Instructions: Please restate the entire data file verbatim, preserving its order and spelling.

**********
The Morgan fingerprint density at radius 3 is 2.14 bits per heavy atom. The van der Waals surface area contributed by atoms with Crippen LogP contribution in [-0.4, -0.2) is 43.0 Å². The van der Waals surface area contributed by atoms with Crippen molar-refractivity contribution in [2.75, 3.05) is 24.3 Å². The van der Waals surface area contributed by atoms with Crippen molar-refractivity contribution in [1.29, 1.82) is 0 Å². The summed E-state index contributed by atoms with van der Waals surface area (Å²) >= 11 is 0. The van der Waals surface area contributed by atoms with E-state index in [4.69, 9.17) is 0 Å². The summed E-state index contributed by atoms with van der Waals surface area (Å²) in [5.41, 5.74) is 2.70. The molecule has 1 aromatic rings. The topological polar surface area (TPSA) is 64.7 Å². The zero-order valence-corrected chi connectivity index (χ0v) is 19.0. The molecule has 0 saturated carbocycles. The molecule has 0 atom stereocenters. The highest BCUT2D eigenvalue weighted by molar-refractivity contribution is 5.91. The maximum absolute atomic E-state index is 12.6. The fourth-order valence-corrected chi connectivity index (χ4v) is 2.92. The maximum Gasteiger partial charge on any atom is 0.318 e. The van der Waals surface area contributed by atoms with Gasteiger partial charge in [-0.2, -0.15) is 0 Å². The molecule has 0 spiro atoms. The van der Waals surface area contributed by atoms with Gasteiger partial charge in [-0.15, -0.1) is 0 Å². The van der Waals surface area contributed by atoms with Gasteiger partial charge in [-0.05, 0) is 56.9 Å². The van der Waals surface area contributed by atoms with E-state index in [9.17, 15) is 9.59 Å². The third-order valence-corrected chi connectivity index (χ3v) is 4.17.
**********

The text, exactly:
The Morgan fingerprint density at radius 3 is 2.14 bits per heavy atom. The van der Waals surface area contributed by atoms with Crippen LogP contribution in [-0.4, -0.2) is 43.0 Å². The van der Waals surface area contributed by atoms with Crippen molar-refractivity contribution in [2.75, 3.05) is 24.3 Å². The van der Waals surface area contributed by atoms with Crippen molar-refractivity contribution in [1.29, 1.82) is 0 Å². The summed E-state index contributed by atoms with van der Waals surface area (Å²) >= 11 is 0. The van der Waals surface area contributed by atoms with E-state index in [4.69, 9.17) is 0 Å². The summed E-state index contributed by atoms with van der Waals surface area (Å²) in [5.41, 5.74) is 2.70. The molecule has 1 aromatic rings. The topological polar surface area (TPSA) is 64.7 Å². The zero-order valence-corrected chi connectivity index (χ0v) is 19.0. The molecule has 0 saturated carbocycles. The molecule has 0 atom stereocenters. The highest BCUT2D eigenvalue weighted by molar-refractivity contribution is 5.91. The maximum absolute atomic E-state index is 12.6. The fourth-order valence-corrected chi connectivity index (χ4v) is 2.92. The maximum Gasteiger partial charge on any atom is 0.318 e. The van der Waals surface area contributed by atoms with Gasteiger partial charge in [-0.2, -0.15) is 0 Å². The molecule has 0 spiro atoms. The van der Waals surface area contributed by atoms with Gasteiger partial charge in [-0.15, -0.1) is 0 Å². The van der Waals surface area contributed by atoms with Gasteiger partial charge in [-0.05, 0) is 56.9 Å². The van der Waals surface area contributed by atoms with E-state index in [9.17, 15) is 9.59 Å². The third-order valence-corrected chi connectivity index (χ3v) is 4.17.